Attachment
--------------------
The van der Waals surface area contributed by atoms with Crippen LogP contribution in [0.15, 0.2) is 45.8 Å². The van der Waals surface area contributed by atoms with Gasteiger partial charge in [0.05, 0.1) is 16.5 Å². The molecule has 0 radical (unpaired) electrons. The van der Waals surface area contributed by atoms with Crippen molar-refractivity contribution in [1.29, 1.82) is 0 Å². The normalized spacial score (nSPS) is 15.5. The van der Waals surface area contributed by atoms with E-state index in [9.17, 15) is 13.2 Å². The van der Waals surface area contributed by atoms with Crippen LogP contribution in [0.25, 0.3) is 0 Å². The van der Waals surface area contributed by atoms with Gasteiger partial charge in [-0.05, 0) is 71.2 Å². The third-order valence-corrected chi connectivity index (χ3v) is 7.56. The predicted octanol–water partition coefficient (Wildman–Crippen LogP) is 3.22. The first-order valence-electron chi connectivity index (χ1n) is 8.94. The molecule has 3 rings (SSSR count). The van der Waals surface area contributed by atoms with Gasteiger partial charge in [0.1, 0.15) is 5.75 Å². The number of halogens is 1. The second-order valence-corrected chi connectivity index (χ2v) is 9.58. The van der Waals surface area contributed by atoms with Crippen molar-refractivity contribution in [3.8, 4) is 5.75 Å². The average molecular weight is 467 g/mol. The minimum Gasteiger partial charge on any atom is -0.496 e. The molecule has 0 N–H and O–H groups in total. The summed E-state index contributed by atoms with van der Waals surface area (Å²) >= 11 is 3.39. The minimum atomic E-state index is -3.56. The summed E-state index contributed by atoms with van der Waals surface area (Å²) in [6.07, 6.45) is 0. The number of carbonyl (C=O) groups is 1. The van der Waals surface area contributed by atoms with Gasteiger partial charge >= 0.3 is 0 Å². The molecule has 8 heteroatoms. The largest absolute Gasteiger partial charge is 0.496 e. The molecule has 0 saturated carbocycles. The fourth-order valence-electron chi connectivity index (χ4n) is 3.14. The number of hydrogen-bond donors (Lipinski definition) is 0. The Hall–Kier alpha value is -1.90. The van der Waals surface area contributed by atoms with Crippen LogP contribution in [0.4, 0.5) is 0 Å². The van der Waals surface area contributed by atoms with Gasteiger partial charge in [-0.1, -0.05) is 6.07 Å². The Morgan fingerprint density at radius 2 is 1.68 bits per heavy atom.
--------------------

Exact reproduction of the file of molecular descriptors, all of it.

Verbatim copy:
The van der Waals surface area contributed by atoms with Crippen LogP contribution in [0.15, 0.2) is 45.8 Å². The van der Waals surface area contributed by atoms with Gasteiger partial charge in [0.05, 0.1) is 16.5 Å². The molecule has 0 radical (unpaired) electrons. The van der Waals surface area contributed by atoms with Crippen molar-refractivity contribution in [1.29, 1.82) is 0 Å². The normalized spacial score (nSPS) is 15.5. The van der Waals surface area contributed by atoms with E-state index in [9.17, 15) is 13.2 Å². The van der Waals surface area contributed by atoms with Crippen LogP contribution in [0.25, 0.3) is 0 Å². The van der Waals surface area contributed by atoms with Gasteiger partial charge in [-0.05, 0) is 71.2 Å². The third-order valence-corrected chi connectivity index (χ3v) is 7.56. The predicted octanol–water partition coefficient (Wildman–Crippen LogP) is 3.22. The first-order valence-electron chi connectivity index (χ1n) is 8.94. The molecule has 3 rings (SSSR count). The van der Waals surface area contributed by atoms with Gasteiger partial charge in [0.1, 0.15) is 5.75 Å². The number of halogens is 1. The second-order valence-corrected chi connectivity index (χ2v) is 9.58. The van der Waals surface area contributed by atoms with Crippen molar-refractivity contribution in [3.8, 4) is 5.75 Å². The average molecular weight is 467 g/mol. The minimum Gasteiger partial charge on any atom is -0.496 e. The molecule has 0 N–H and O–H groups in total. The summed E-state index contributed by atoms with van der Waals surface area (Å²) >= 11 is 3.39. The minimum atomic E-state index is -3.56. The summed E-state index contributed by atoms with van der Waals surface area (Å²) in [6.07, 6.45) is 0. The number of carbonyl (C=O) groups is 1. The van der Waals surface area contributed by atoms with Gasteiger partial charge >= 0.3 is 0 Å². The molecule has 8 heteroatoms. The largest absolute Gasteiger partial charge is 0.496 e. The molecule has 0 saturated carbocycles. The fourth-order valence-electron chi connectivity index (χ4n) is 3.14. The number of hydrogen-bond donors (Lipinski definition) is 0. The Hall–Kier alpha value is -1.90. The van der Waals surface area contributed by atoms with Crippen LogP contribution in [0.4, 0.5) is 0 Å². The van der Waals surface area contributed by atoms with Gasteiger partial charge in [-0.1, -0.05) is 6.07 Å². The Morgan fingerprint density at radius 2 is 1.68 bits per heavy atom.